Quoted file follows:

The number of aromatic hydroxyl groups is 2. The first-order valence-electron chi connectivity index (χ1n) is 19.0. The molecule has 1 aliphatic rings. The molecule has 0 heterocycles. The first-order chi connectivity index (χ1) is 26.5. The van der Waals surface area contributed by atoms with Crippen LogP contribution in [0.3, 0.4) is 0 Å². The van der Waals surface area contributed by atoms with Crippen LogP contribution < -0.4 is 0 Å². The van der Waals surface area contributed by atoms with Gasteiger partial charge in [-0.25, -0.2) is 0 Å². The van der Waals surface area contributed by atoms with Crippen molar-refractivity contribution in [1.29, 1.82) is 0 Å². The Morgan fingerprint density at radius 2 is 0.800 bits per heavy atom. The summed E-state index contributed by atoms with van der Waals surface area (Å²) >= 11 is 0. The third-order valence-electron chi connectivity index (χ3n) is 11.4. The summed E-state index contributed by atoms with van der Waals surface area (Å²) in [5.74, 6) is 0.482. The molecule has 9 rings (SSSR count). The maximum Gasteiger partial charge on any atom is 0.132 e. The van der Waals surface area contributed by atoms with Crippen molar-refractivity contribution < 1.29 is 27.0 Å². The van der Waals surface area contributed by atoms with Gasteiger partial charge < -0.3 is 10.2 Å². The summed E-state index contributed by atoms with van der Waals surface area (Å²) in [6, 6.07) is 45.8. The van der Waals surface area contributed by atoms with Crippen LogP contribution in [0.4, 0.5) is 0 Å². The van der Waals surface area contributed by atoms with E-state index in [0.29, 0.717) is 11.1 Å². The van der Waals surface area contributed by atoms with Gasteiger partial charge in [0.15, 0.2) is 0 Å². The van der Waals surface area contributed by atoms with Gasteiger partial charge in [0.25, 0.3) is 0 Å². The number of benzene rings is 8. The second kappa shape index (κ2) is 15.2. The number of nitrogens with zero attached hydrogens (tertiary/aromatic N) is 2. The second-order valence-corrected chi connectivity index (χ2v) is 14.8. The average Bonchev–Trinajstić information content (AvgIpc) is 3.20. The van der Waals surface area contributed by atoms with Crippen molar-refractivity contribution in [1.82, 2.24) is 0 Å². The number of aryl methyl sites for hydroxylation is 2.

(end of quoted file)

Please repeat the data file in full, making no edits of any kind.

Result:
The number of aromatic hydroxyl groups is 2. The first-order valence-electron chi connectivity index (χ1n) is 19.0. The molecule has 1 aliphatic rings. The molecule has 0 heterocycles. The first-order chi connectivity index (χ1) is 26.5. The van der Waals surface area contributed by atoms with Crippen LogP contribution in [0.3, 0.4) is 0 Å². The van der Waals surface area contributed by atoms with Crippen LogP contribution < -0.4 is 0 Å². The van der Waals surface area contributed by atoms with Gasteiger partial charge in [-0.25, -0.2) is 0 Å². The van der Waals surface area contributed by atoms with Crippen molar-refractivity contribution in [1.29, 1.82) is 0 Å². The Morgan fingerprint density at radius 2 is 0.800 bits per heavy atom. The summed E-state index contributed by atoms with van der Waals surface area (Å²) >= 11 is 0. The third-order valence-electron chi connectivity index (χ3n) is 11.4. The summed E-state index contributed by atoms with van der Waals surface area (Å²) in [5.74, 6) is 0.482. The molecule has 9 rings (SSSR count). The maximum Gasteiger partial charge on any atom is 0.132 e. The van der Waals surface area contributed by atoms with Crippen molar-refractivity contribution < 1.29 is 27.0 Å². The van der Waals surface area contributed by atoms with Gasteiger partial charge < -0.3 is 10.2 Å². The summed E-state index contributed by atoms with van der Waals surface area (Å²) in [6, 6.07) is 45.8. The van der Waals surface area contributed by atoms with Crippen LogP contribution in [0.4, 0.5) is 0 Å². The van der Waals surface area contributed by atoms with E-state index in [0.29, 0.717) is 11.1 Å². The van der Waals surface area contributed by atoms with Gasteiger partial charge in [0.15, 0.2) is 0 Å². The van der Waals surface area contributed by atoms with Gasteiger partial charge in [0.25, 0.3) is 0 Å². The number of benzene rings is 8. The second kappa shape index (κ2) is 15.2. The number of nitrogens with zero attached hydrogens (tertiary/aromatic N) is 2. The second-order valence-corrected chi connectivity index (χ2v) is 14.8. The average Bonchev–Trinajstić information content (AvgIpc) is 3.20. The van der Waals surface area contributed by atoms with Crippen molar-refractivity contribution in [1.82, 2.24) is 0 Å². The number of aryl methyl sites for hydroxylation is 2.